Consider this: When you are a genetically modified organism that can approximate the gross physical anatomy of other sentient humanoids to an order which would bamboozle even their staunchest allies, you might, in times of large scale, galactic conflict, find yourself among the most prized military assets in a cosmic conflagration. Suppose furthermore that you were able to induce chemosis and vicious, corneal swelling by ejaculating geometric patterns of toxungen via forward-facing holes near the tips of your retractable fangs into the photon trampolines of visually adapted combatants, (alternatively biting and secreting said venomous ejaculate into punctured epidermal tissues for explosive peristaltic effect [citation needed] ASCII diagram of whole fang in the sagittal plane to better illustrate discharge orifices: abandoned), could deposit soporific/paralytic molecules with your nails, and, with immense concentration, alter your physiology on a local level via cellular reorganization in order to escape bonds and produce copious amounts of acidic booty-sweat - well, that would just be gratuitous, wouldn’t it? So perhaps it comes as no surprise that, after gestating within the axonal perturbations of the late Iain M. Banks until your conception, and the subsequent mass-placentophagia of 1987, during which science fiction aficionados reveled in a postpartum ingestion of your conceptual afterbirth with a fine vintage of amniotic fluid, you would be placed in the service of the Idirans (The dominant, three and a half meter tall, keratin enshrouded, tripedal species of a savage planet Idir, whose biological systems have so many redundancies that they are virtually immortal) due to your intransigent views on the machine intelligences which have come to govern progress within The Culture (Post-scarcity Humanity in symbiosis with AIs ranging from human equivalent in the form of service drones, to godlike in the form of the “Minds” which make possible the hedonistic utopia in which sapiens, and humanoid adjacent species, currently thrive in.) so that you might find and retrieve a particularly promising AI which has crashed on a ruined planet invigilated by a post-fermionic civilization of unknown expanse and power that maintains such civilizational dead ends in order to vindicate the Black Ball hypothesis of one Nick Bostrom, before a particularly determined and skilled Culture agent can find it first and coop it for nefarious purposes. To wit: Use its imponderable cognitive abilities to make further advances in the art and science of glandular self-synthesis, so that culture blokes may more effectively carpet bomb their mind-meat with psychedelics, attention enhancing pharmaceuticals, and Peruvian gensing with but a thought.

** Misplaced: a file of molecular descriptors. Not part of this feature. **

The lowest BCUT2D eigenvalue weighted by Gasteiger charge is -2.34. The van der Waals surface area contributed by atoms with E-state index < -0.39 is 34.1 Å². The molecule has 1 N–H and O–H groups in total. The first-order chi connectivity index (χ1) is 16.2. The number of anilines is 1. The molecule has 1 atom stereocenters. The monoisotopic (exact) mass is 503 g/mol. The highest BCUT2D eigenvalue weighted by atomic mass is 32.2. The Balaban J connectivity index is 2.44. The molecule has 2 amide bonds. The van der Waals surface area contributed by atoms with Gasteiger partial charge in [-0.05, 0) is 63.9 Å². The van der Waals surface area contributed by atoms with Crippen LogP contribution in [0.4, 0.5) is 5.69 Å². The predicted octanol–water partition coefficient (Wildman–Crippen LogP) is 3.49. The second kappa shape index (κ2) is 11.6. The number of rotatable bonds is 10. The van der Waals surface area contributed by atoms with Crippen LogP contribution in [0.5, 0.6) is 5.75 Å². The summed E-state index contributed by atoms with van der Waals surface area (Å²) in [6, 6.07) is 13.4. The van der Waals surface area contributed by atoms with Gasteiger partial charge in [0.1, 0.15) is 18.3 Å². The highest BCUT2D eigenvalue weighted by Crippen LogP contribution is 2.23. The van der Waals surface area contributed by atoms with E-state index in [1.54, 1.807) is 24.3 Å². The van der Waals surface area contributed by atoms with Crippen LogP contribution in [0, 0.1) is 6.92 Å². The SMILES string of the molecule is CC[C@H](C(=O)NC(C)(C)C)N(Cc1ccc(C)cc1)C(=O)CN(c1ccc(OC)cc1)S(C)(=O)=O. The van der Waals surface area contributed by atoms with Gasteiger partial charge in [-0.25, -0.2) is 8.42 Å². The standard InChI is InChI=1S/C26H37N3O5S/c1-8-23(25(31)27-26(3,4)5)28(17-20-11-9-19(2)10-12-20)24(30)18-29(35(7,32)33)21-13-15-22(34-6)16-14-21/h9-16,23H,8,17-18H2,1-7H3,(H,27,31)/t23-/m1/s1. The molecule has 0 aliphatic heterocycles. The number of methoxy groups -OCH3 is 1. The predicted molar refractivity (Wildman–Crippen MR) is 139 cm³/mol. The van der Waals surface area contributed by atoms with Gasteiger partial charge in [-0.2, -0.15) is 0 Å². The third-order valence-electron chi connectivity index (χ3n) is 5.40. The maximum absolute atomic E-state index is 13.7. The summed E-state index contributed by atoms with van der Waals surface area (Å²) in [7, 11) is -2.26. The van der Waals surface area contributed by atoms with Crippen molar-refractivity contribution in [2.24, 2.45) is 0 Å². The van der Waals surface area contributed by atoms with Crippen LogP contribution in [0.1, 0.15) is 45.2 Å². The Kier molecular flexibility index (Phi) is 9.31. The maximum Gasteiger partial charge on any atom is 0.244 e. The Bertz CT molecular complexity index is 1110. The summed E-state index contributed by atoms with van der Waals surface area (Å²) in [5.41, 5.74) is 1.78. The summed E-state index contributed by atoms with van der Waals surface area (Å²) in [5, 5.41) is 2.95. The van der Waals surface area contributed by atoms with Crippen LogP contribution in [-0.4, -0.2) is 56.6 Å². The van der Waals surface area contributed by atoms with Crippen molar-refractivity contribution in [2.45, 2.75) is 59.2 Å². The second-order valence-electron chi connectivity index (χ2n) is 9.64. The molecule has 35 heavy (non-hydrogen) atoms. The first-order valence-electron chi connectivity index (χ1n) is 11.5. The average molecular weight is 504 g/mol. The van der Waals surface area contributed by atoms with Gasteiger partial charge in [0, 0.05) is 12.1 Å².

Consider this: Much of Iain Banks’ conceptual fuel stemmed from the frustration caused by an itchy venereal disease he contracted in the 60’s, and so all his attempts to redeem space opera can be seen as an indictment of Heinlein Papilloma Virus and the family of right wing, fascistic fiction which preoccupied the pubical municipalities of his youth. While there is no known cure for HPV, the genital warts which would later appear were subjected to the following therapy: Injecting moral ambiguity and exploring deep philosophical questions regarding cultural relativism and the imposition of liberal values on societies structured with more rigid hierarchies. A closer look at the ennui of humans increasingly pampered and superseded by super intelligent machines and the search for deep meaning when all pleasures are trivially obtained. The creation of The Culture: an anarchic, hippie-diaspora of humanoids and Salacious Singularities hellbent on replacing every spectra of molecular hydrogen with phosphodiesterase type 5 to fulfill their obligation as Orgy Maximizers, with no formal law or legal tender, spread across a collection of staggeringly large colony ships (with spectacular names such as: Horizontal Exclamation Point, Angle of The Dangle, Purple Headed Yogurt Slinger, The GSS Eric Shaun etc. [cite me, cite my brains out, bitch!] and orbitals, who considers it a sacred imperative to infiltrate and fiddle the cultural diddles of less enlightened societies in an attempt to further civilize and encourage the self determination of its constituents so that freedom, the proliferation of modern art, and explosive piñatas full of engorged genitalia might replace the hormetic stressors (ie. Starvation, exposure, war, disease, squats to depth, and US Politics.) which normally define the Darwinian struggle for existence. Galactic pansies who deplore forceful compulsion of any kind. (Though I must note the extremely suspicious fact that their entire language is constructed on the Sapir–Whorf hypothesis, and so, at minimum, a certain semantic dexterousness creeps in when they aver an opposition to compelling others. Suss, Minds. Extremely Suss.)